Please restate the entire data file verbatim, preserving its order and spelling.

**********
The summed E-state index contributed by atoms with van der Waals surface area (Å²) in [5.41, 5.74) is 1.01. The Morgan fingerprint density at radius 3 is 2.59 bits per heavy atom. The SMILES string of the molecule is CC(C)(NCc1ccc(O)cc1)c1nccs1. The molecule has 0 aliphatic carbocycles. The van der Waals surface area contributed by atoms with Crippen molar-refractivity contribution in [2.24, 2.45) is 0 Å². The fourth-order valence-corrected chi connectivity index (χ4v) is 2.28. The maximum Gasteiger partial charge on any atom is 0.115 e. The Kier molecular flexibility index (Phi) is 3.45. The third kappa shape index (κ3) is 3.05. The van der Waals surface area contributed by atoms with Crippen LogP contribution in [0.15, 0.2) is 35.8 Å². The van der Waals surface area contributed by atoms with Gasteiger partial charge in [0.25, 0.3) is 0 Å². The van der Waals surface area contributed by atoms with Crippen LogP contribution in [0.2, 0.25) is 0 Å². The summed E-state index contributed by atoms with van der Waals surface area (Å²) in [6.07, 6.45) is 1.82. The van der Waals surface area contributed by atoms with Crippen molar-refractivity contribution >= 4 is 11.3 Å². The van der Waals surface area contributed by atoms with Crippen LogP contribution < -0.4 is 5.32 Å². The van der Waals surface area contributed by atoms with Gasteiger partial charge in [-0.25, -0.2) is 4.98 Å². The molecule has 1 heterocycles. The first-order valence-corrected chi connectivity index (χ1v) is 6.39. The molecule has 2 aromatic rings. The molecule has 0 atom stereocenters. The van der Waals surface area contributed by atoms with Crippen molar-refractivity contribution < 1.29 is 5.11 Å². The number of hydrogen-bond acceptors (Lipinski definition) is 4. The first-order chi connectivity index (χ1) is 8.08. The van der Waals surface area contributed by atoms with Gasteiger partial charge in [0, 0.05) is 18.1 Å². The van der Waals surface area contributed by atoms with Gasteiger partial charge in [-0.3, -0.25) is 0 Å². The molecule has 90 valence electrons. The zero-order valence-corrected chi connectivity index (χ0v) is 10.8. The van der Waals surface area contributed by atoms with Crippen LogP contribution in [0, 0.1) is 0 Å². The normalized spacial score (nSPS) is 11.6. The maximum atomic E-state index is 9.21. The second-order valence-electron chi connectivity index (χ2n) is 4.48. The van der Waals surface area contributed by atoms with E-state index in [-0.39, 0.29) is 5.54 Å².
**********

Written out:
The summed E-state index contributed by atoms with van der Waals surface area (Å²) in [5.41, 5.74) is 1.01. The Morgan fingerprint density at radius 3 is 2.59 bits per heavy atom. The SMILES string of the molecule is CC(C)(NCc1ccc(O)cc1)c1nccs1. The molecule has 0 aliphatic carbocycles. The van der Waals surface area contributed by atoms with Crippen molar-refractivity contribution in [2.24, 2.45) is 0 Å². The fourth-order valence-corrected chi connectivity index (χ4v) is 2.28. The maximum Gasteiger partial charge on any atom is 0.115 e. The Kier molecular flexibility index (Phi) is 3.45. The third kappa shape index (κ3) is 3.05. The van der Waals surface area contributed by atoms with Crippen LogP contribution in [0.15, 0.2) is 35.8 Å². The van der Waals surface area contributed by atoms with Gasteiger partial charge in [0.25, 0.3) is 0 Å². The van der Waals surface area contributed by atoms with Crippen LogP contribution in [0.2, 0.25) is 0 Å². The summed E-state index contributed by atoms with van der Waals surface area (Å²) in [6.07, 6.45) is 1.82. The van der Waals surface area contributed by atoms with Crippen molar-refractivity contribution >= 4 is 11.3 Å². The van der Waals surface area contributed by atoms with Crippen LogP contribution < -0.4 is 5.32 Å². The van der Waals surface area contributed by atoms with Gasteiger partial charge in [-0.25, -0.2) is 4.98 Å². The molecule has 1 heterocycles. The first-order valence-corrected chi connectivity index (χ1v) is 6.39. The molecule has 2 aromatic rings. The molecule has 0 atom stereocenters. The van der Waals surface area contributed by atoms with Crippen molar-refractivity contribution < 1.29 is 5.11 Å². The number of hydrogen-bond acceptors (Lipinski definition) is 4. The first-order chi connectivity index (χ1) is 8.08. The van der Waals surface area contributed by atoms with Gasteiger partial charge in [0, 0.05) is 18.1 Å². The van der Waals surface area contributed by atoms with Gasteiger partial charge in [-0.3, -0.25) is 0 Å². The molecule has 90 valence electrons. The zero-order valence-corrected chi connectivity index (χ0v) is 10.8. The van der Waals surface area contributed by atoms with Crippen LogP contribution in [0, 0.1) is 0 Å². The normalized spacial score (nSPS) is 11.6. The maximum atomic E-state index is 9.21. The second-order valence-electron chi connectivity index (χ2n) is 4.48. The van der Waals surface area contributed by atoms with E-state index in [-0.39, 0.29) is 5.54 Å².